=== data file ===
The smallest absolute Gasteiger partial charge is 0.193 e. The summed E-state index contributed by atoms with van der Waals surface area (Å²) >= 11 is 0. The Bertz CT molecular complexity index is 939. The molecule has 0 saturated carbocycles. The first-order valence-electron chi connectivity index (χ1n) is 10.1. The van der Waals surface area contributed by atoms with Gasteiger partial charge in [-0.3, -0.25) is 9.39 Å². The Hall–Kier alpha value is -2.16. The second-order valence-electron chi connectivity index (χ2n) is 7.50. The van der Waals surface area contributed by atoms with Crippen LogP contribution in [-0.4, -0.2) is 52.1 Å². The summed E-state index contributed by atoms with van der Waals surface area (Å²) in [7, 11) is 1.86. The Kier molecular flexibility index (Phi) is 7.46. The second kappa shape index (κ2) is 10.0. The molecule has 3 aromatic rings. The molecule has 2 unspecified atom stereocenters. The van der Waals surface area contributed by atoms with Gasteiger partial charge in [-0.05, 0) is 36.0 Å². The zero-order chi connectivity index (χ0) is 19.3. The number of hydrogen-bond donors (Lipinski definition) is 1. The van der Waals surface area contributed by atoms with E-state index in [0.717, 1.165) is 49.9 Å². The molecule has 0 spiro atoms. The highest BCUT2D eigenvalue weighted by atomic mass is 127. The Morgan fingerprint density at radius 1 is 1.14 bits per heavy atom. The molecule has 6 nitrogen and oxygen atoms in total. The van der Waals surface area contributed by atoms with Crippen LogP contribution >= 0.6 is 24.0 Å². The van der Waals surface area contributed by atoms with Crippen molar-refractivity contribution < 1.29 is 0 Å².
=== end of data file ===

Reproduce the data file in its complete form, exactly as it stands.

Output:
The smallest absolute Gasteiger partial charge is 0.193 e. The summed E-state index contributed by atoms with van der Waals surface area (Å²) >= 11 is 0. The Bertz CT molecular complexity index is 939. The molecule has 0 saturated carbocycles. The first-order valence-electron chi connectivity index (χ1n) is 10.1. The van der Waals surface area contributed by atoms with Gasteiger partial charge in [-0.3, -0.25) is 9.39 Å². The Hall–Kier alpha value is -2.16. The second-order valence-electron chi connectivity index (χ2n) is 7.50. The van der Waals surface area contributed by atoms with Crippen LogP contribution in [-0.4, -0.2) is 52.1 Å². The summed E-state index contributed by atoms with van der Waals surface area (Å²) in [7, 11) is 1.86. The Kier molecular flexibility index (Phi) is 7.46. The second kappa shape index (κ2) is 10.0. The molecule has 3 aromatic rings. The molecule has 2 unspecified atom stereocenters. The van der Waals surface area contributed by atoms with Gasteiger partial charge in [-0.05, 0) is 36.0 Å². The zero-order chi connectivity index (χ0) is 19.3. The number of hydrogen-bond donors (Lipinski definition) is 1. The van der Waals surface area contributed by atoms with E-state index in [0.717, 1.165) is 49.9 Å². The molecule has 0 spiro atoms. The highest BCUT2D eigenvalue weighted by atomic mass is 127. The Morgan fingerprint density at radius 1 is 1.14 bits per heavy atom. The molecule has 6 nitrogen and oxygen atoms in total. The van der Waals surface area contributed by atoms with Crippen LogP contribution >= 0.6 is 24.0 Å². The van der Waals surface area contributed by atoms with Crippen molar-refractivity contribution < 1.29 is 0 Å².